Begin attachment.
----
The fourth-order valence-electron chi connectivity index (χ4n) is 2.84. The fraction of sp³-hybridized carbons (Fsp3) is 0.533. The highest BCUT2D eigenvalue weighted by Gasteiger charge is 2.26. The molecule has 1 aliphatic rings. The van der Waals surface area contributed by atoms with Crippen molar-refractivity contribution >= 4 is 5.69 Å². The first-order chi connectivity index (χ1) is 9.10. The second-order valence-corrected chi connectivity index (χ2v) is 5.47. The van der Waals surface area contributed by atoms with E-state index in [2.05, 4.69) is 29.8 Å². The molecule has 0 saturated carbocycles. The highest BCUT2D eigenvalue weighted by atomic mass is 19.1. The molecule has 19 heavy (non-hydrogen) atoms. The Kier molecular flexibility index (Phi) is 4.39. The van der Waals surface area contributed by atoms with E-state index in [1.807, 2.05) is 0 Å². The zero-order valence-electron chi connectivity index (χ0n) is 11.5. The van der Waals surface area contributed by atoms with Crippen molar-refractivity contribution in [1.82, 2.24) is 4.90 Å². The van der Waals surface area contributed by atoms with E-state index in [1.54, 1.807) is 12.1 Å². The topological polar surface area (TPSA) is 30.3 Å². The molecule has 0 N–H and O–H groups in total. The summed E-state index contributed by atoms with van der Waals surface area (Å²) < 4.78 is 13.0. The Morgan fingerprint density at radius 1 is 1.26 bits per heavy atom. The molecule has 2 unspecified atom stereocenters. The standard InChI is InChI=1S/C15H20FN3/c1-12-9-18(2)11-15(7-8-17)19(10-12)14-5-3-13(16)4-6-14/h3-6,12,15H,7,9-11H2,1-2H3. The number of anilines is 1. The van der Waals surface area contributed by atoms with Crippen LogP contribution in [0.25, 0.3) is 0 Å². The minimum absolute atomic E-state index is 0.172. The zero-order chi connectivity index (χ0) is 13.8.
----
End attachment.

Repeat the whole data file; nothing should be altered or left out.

The fourth-order valence-electron chi connectivity index (χ4n) is 2.84. The fraction of sp³-hybridized carbons (Fsp3) is 0.533. The highest BCUT2D eigenvalue weighted by Gasteiger charge is 2.26. The molecule has 1 aliphatic rings. The van der Waals surface area contributed by atoms with Crippen molar-refractivity contribution >= 4 is 5.69 Å². The first-order chi connectivity index (χ1) is 9.10. The second-order valence-corrected chi connectivity index (χ2v) is 5.47. The van der Waals surface area contributed by atoms with E-state index in [2.05, 4.69) is 29.8 Å². The molecule has 0 saturated carbocycles. The highest BCUT2D eigenvalue weighted by atomic mass is 19.1. The molecule has 19 heavy (non-hydrogen) atoms. The Kier molecular flexibility index (Phi) is 4.39. The van der Waals surface area contributed by atoms with E-state index in [1.807, 2.05) is 0 Å². The zero-order valence-electron chi connectivity index (χ0n) is 11.5. The van der Waals surface area contributed by atoms with Crippen molar-refractivity contribution in [1.82, 2.24) is 4.90 Å². The van der Waals surface area contributed by atoms with E-state index in [1.54, 1.807) is 12.1 Å². The topological polar surface area (TPSA) is 30.3 Å². The molecule has 0 N–H and O–H groups in total. The summed E-state index contributed by atoms with van der Waals surface area (Å²) < 4.78 is 13.0. The Morgan fingerprint density at radius 1 is 1.26 bits per heavy atom. The molecule has 2 unspecified atom stereocenters. The standard InChI is InChI=1S/C15H20FN3/c1-12-9-18(2)11-15(7-8-17)19(10-12)14-5-3-13(16)4-6-14/h3-6,12,15H,7,9-11H2,1-2H3. The number of anilines is 1. The van der Waals surface area contributed by atoms with Crippen LogP contribution in [0.25, 0.3) is 0 Å². The minimum absolute atomic E-state index is 0.172. The zero-order chi connectivity index (χ0) is 13.8.